Also, prominent lawyer, Chief Afe Babalola, has advised President Goodluck Jonathan to put in place processes for the convocation of a Sovereign National Conference (SNC) for the purpose of determining the future of the country in a manner acceptable to all the constituent parts.
The officials of ACF had earlier met with emirs, chiefs and religious leaders, under the headship of the Sultan of Sokoto, Alhaji Abubakar Sa’ad III, during a closed-door meeting on Tuesday, apparently to discuss the activities of Boko Haram and the dangers they pose to the country.
At a press conference in Kaduna yesterday, the National chairman of ACF, Alhaji Aliko Muhammed, said that considering the increased level of insecurity in the country as a result of the activities of Boko Haram, the President should ensure that there was genuine dialogue between the government and the leaders of the sect.
The ACF boss particularly lamented the bombings in Kano and other parts of the North, which led to the death of several hundreds of Nigerians.
Muhammed explained that the leadership of the Northern Elders had earlier held an emergency meeting last week, stating that “having reviewed the horrendous attacks on Kano and the spate of attacks on many parts of the North which, at the last count, have claimed the lives of over 2000 people, Muslims, Christians, northerners, southerners - everyone - and an unquantifiable value of property across the North, the meeting came to the conclusion that unless addressed quickly and decisively, the threat posed by these attacks have reached such a level that threaten national peace and order and have the potential to cause the collapse of peace, security and public order in the North in particular and the nation in general.”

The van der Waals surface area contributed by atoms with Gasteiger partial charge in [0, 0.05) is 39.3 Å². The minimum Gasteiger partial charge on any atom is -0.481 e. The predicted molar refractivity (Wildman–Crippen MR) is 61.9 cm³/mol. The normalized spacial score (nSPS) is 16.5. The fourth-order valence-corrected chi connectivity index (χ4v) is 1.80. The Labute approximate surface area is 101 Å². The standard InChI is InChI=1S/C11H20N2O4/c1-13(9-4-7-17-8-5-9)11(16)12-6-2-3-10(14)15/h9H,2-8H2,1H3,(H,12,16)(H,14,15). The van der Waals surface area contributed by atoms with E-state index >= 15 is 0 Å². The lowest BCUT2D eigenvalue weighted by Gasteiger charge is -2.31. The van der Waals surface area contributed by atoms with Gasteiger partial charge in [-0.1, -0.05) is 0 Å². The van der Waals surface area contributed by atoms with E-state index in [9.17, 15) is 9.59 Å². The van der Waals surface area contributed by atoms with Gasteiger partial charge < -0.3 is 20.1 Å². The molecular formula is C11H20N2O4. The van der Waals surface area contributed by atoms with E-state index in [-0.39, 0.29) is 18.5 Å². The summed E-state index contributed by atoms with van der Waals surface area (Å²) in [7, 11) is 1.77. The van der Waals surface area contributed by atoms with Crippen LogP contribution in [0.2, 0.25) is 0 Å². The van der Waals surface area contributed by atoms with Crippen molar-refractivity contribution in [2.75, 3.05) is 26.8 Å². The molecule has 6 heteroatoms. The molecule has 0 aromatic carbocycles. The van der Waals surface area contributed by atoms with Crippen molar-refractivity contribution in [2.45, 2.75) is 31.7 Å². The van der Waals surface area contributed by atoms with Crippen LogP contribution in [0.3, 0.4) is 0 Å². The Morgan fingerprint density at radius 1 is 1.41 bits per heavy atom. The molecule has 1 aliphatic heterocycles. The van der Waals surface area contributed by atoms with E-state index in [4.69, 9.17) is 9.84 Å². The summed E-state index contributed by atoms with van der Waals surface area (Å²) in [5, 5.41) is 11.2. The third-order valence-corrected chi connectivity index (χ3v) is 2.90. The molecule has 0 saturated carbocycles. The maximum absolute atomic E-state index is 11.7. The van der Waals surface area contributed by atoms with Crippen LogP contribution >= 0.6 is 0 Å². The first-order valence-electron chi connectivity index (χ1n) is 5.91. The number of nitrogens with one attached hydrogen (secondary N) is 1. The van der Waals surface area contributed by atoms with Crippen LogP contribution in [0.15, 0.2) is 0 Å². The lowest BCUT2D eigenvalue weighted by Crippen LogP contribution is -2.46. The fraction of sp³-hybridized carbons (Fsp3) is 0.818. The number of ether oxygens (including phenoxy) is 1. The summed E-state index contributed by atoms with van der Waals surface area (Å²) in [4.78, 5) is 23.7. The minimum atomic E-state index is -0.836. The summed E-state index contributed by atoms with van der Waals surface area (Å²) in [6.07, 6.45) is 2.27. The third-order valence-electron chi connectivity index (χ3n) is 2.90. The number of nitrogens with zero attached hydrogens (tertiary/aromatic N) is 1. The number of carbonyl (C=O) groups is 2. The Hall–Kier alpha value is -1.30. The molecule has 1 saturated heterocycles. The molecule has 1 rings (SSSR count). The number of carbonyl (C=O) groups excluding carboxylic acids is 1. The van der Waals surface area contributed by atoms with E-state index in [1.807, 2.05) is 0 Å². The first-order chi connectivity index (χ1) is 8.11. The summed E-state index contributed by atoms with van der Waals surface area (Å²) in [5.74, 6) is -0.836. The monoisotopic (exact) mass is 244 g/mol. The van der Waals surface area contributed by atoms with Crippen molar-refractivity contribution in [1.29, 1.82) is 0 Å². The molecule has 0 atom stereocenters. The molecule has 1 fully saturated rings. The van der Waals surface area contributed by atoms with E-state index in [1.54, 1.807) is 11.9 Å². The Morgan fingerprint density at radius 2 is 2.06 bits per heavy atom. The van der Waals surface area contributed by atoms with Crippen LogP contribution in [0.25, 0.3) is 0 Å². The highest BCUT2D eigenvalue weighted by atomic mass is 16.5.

He said that the Arewa leaders had resolved that, “the Federal Government should commit itself openly and unambiguously in guaranteeing the security of leaders of Boko Haram when eventually they come out for dialogue promised by Mr. President.”
ACF then called “upon all people of good conscience who may have access to members of Boko Haram to urge them to take advantage of secure channels of communication to be provided by the Federal Government towards achieving a resolution of the current bloody impasse.”
The group also enjoined “the leaders and members of Boko Haram to realise that no religious doctrine permits the killing of innocent lives,” stressing that “it is important to point out to them that they are inflicting terror, death and destruction upon people not in any way responsible for whatever injustice they believe have been done to them.”
The group urged both the Federal and state governments to demonstrate fairness and justice in dealing with all issues of insecurity and infringement of the laws across the nation. The ACF noted “with grave concerns some serious allegations peddled by certain people to the effect that some people from other sections of the country were conspiring to cause high level of insecurity across the country with the clear intention of making the country ungovernable.”
The Northern socio-cultural group commended the recent changes made in the Police for better services, but it stated that “in view of the widespread ineffectiveness with which current security challenges are being tackled,” the government should extend similar re-organisation to all other security agencies, especially the intelligence community.
Babalola said because of the increasing level of insecurity in the country, the defective 1999 Constitution as well as the killings in the country, it was certain that what the country needed now was SNC.
Courtesy: The Guardian